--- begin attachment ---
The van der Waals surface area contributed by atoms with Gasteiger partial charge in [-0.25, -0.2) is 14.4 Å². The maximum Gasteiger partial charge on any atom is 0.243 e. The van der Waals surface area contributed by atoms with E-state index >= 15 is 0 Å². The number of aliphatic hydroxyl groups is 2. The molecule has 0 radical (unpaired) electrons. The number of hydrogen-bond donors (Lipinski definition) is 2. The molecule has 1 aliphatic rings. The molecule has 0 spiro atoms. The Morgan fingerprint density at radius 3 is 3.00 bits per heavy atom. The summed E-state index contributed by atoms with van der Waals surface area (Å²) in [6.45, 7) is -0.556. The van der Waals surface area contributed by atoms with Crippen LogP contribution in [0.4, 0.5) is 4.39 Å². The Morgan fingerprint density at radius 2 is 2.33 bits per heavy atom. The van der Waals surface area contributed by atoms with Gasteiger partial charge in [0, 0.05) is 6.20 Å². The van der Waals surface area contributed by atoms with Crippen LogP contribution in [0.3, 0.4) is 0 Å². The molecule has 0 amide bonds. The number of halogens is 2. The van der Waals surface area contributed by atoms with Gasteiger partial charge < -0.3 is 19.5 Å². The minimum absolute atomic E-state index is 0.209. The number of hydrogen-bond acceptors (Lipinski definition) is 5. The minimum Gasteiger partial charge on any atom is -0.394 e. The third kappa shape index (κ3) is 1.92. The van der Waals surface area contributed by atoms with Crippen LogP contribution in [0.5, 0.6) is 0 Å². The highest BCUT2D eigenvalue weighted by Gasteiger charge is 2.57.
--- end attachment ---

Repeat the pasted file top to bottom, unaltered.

The van der Waals surface area contributed by atoms with Gasteiger partial charge in [-0.25, -0.2) is 14.4 Å². The maximum Gasteiger partial charge on any atom is 0.243 e. The van der Waals surface area contributed by atoms with E-state index >= 15 is 0 Å². The number of aliphatic hydroxyl groups is 2. The molecule has 0 radical (unpaired) electrons. The number of hydrogen-bond donors (Lipinski definition) is 2. The molecule has 1 aliphatic rings. The molecule has 0 spiro atoms. The Morgan fingerprint density at radius 3 is 3.00 bits per heavy atom. The summed E-state index contributed by atoms with van der Waals surface area (Å²) in [6.45, 7) is -0.556. The van der Waals surface area contributed by atoms with Crippen LogP contribution in [0.4, 0.5) is 4.39 Å². The Morgan fingerprint density at radius 2 is 2.33 bits per heavy atom. The van der Waals surface area contributed by atoms with Gasteiger partial charge in [0, 0.05) is 6.20 Å². The van der Waals surface area contributed by atoms with Crippen LogP contribution in [0.3, 0.4) is 0 Å². The molecule has 0 amide bonds. The number of halogens is 2. The van der Waals surface area contributed by atoms with Gasteiger partial charge < -0.3 is 19.5 Å². The minimum absolute atomic E-state index is 0.209. The number of hydrogen-bond acceptors (Lipinski definition) is 5. The minimum Gasteiger partial charge on any atom is -0.394 e. The third kappa shape index (κ3) is 1.92. The van der Waals surface area contributed by atoms with Crippen LogP contribution in [0.5, 0.6) is 0 Å². The highest BCUT2D eigenvalue weighted by Gasteiger charge is 2.57.